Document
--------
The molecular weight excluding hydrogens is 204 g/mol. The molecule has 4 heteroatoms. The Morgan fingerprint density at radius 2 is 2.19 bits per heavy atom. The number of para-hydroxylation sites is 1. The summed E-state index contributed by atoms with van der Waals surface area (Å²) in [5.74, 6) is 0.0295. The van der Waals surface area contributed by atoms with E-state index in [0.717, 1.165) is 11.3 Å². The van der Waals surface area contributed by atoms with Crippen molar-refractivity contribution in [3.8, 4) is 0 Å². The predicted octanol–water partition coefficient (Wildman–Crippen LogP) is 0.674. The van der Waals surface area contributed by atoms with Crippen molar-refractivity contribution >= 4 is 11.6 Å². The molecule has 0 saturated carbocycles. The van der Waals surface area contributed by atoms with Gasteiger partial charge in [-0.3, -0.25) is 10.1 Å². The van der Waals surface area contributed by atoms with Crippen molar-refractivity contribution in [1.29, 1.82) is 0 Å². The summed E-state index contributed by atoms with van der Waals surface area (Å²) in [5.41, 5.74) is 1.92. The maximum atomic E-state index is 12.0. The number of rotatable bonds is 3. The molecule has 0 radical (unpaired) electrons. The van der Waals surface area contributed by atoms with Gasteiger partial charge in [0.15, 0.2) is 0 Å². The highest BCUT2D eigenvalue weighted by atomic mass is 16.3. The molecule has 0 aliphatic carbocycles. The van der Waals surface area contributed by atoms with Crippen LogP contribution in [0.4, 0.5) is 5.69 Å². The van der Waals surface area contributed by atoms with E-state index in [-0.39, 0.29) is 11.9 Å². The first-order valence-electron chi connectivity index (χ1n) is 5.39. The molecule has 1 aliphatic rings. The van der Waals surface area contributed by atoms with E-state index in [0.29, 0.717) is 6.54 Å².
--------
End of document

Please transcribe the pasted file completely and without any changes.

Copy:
The molecular weight excluding hydrogens is 204 g/mol. The molecule has 4 heteroatoms. The Morgan fingerprint density at radius 2 is 2.19 bits per heavy atom. The number of para-hydroxylation sites is 1. The summed E-state index contributed by atoms with van der Waals surface area (Å²) in [5.74, 6) is 0.0295. The van der Waals surface area contributed by atoms with E-state index in [0.717, 1.165) is 11.3 Å². The van der Waals surface area contributed by atoms with Crippen molar-refractivity contribution in [3.8, 4) is 0 Å². The predicted octanol–water partition coefficient (Wildman–Crippen LogP) is 0.674. The van der Waals surface area contributed by atoms with Crippen molar-refractivity contribution >= 4 is 11.6 Å². The molecule has 0 saturated carbocycles. The van der Waals surface area contributed by atoms with Gasteiger partial charge in [-0.3, -0.25) is 10.1 Å². The van der Waals surface area contributed by atoms with Crippen molar-refractivity contribution in [1.29, 1.82) is 0 Å². The summed E-state index contributed by atoms with van der Waals surface area (Å²) in [5.41, 5.74) is 1.92. The maximum atomic E-state index is 12.0. The number of rotatable bonds is 3. The molecule has 0 radical (unpaired) electrons. The van der Waals surface area contributed by atoms with Gasteiger partial charge in [0.15, 0.2) is 0 Å². The highest BCUT2D eigenvalue weighted by atomic mass is 16.3. The molecule has 0 aliphatic carbocycles. The van der Waals surface area contributed by atoms with Crippen LogP contribution in [0.4, 0.5) is 5.69 Å². The van der Waals surface area contributed by atoms with E-state index in [-0.39, 0.29) is 11.9 Å². The first-order valence-electron chi connectivity index (χ1n) is 5.39. The molecule has 1 aliphatic rings. The van der Waals surface area contributed by atoms with E-state index in [0.29, 0.717) is 6.54 Å².